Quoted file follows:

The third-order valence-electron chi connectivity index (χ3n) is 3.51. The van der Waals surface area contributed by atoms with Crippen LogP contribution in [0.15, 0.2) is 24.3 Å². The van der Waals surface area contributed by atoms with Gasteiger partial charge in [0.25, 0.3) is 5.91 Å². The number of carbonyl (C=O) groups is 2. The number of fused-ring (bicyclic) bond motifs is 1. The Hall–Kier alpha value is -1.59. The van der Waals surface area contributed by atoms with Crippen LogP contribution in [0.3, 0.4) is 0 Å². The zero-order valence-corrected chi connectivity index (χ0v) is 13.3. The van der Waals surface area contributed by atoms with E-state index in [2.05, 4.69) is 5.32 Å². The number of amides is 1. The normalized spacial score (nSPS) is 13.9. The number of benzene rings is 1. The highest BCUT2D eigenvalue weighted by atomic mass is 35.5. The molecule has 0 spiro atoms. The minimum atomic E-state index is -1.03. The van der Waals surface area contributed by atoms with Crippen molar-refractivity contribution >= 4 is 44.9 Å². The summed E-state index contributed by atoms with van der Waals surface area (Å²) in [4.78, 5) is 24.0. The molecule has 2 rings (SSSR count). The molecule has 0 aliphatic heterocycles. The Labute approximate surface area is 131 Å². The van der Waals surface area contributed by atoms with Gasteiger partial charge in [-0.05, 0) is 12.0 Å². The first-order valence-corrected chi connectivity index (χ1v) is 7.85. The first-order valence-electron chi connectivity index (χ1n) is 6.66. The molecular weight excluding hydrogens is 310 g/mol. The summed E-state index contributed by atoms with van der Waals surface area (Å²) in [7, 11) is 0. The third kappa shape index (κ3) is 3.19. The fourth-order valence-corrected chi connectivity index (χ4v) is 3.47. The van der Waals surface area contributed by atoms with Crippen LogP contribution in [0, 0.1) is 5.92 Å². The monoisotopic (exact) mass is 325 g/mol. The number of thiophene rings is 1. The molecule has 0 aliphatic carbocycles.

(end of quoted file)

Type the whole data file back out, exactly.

The third-order valence-electron chi connectivity index (χ3n) is 3.51. The van der Waals surface area contributed by atoms with Crippen LogP contribution in [0.15, 0.2) is 24.3 Å². The van der Waals surface area contributed by atoms with Gasteiger partial charge in [0.25, 0.3) is 5.91 Å². The number of carbonyl (C=O) groups is 2. The number of fused-ring (bicyclic) bond motifs is 1. The Hall–Kier alpha value is -1.59. The van der Waals surface area contributed by atoms with Crippen LogP contribution in [0.3, 0.4) is 0 Å². The zero-order valence-corrected chi connectivity index (χ0v) is 13.3. The van der Waals surface area contributed by atoms with E-state index in [2.05, 4.69) is 5.32 Å². The number of amides is 1. The normalized spacial score (nSPS) is 13.9. The number of benzene rings is 1. The highest BCUT2D eigenvalue weighted by atomic mass is 35.5. The molecule has 0 spiro atoms. The minimum atomic E-state index is -1.03. The van der Waals surface area contributed by atoms with Crippen molar-refractivity contribution >= 4 is 44.9 Å². The summed E-state index contributed by atoms with van der Waals surface area (Å²) in [4.78, 5) is 24.0. The molecule has 2 rings (SSSR count). The molecule has 0 aliphatic heterocycles. The Labute approximate surface area is 131 Å². The van der Waals surface area contributed by atoms with Gasteiger partial charge in [-0.05, 0) is 12.0 Å². The first-order valence-corrected chi connectivity index (χ1v) is 7.85. The first-order valence-electron chi connectivity index (χ1n) is 6.66. The molecular weight excluding hydrogens is 310 g/mol. The summed E-state index contributed by atoms with van der Waals surface area (Å²) in [7, 11) is 0. The third kappa shape index (κ3) is 3.19. The fourth-order valence-corrected chi connectivity index (χ4v) is 3.47. The van der Waals surface area contributed by atoms with Crippen LogP contribution in [0, 0.1) is 5.92 Å². The monoisotopic (exact) mass is 325 g/mol. The number of thiophene rings is 1. The molecule has 0 aliphatic carbocycles.